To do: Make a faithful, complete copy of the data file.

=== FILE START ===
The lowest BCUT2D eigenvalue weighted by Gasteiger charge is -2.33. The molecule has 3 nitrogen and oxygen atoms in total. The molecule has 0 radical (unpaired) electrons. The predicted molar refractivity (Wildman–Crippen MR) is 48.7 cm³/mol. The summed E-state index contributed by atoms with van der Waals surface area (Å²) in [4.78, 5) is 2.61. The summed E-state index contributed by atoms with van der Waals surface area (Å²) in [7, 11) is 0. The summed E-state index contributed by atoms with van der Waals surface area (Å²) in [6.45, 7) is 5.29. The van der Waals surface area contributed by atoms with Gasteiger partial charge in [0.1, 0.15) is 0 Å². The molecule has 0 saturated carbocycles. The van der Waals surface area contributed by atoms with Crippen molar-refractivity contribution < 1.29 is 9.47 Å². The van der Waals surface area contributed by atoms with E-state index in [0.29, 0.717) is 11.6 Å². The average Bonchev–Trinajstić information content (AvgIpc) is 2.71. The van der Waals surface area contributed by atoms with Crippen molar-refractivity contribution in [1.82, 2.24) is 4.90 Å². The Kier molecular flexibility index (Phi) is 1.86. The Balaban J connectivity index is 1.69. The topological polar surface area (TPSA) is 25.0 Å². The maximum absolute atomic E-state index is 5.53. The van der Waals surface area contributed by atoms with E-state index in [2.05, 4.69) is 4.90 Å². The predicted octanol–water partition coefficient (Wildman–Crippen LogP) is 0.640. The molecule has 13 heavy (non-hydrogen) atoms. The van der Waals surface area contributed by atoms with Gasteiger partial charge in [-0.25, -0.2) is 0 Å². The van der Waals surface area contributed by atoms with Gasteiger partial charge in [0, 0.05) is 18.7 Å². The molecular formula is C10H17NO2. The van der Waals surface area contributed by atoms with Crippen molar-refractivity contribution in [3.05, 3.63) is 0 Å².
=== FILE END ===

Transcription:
The lowest BCUT2D eigenvalue weighted by Gasteiger charge is -2.33. The molecule has 3 nitrogen and oxygen atoms in total. The molecule has 0 radical (unpaired) electrons. The predicted molar refractivity (Wildman–Crippen MR) is 48.7 cm³/mol. The summed E-state index contributed by atoms with van der Waals surface area (Å²) in [4.78, 5) is 2.61. The summed E-state index contributed by atoms with van der Waals surface area (Å²) in [7, 11) is 0. The summed E-state index contributed by atoms with van der Waals surface area (Å²) in [6.45, 7) is 5.29. The van der Waals surface area contributed by atoms with Gasteiger partial charge in [0.1, 0.15) is 0 Å². The molecule has 0 saturated carbocycles. The van der Waals surface area contributed by atoms with Crippen molar-refractivity contribution < 1.29 is 9.47 Å². The van der Waals surface area contributed by atoms with E-state index in [0.29, 0.717) is 11.6 Å². The average Bonchev–Trinajstić information content (AvgIpc) is 2.71. The van der Waals surface area contributed by atoms with Crippen molar-refractivity contribution in [1.82, 2.24) is 4.90 Å². The Kier molecular flexibility index (Phi) is 1.86. The Balaban J connectivity index is 1.69. The topological polar surface area (TPSA) is 25.0 Å². The maximum absolute atomic E-state index is 5.53. The van der Waals surface area contributed by atoms with E-state index in [2.05, 4.69) is 4.90 Å². The predicted octanol–water partition coefficient (Wildman–Crippen LogP) is 0.640. The molecule has 13 heavy (non-hydrogen) atoms. The van der Waals surface area contributed by atoms with Gasteiger partial charge in [-0.25, -0.2) is 0 Å². The van der Waals surface area contributed by atoms with Gasteiger partial charge in [0, 0.05) is 18.7 Å². The molecular formula is C10H17NO2. The van der Waals surface area contributed by atoms with Crippen molar-refractivity contribution in [3.05, 3.63) is 0 Å².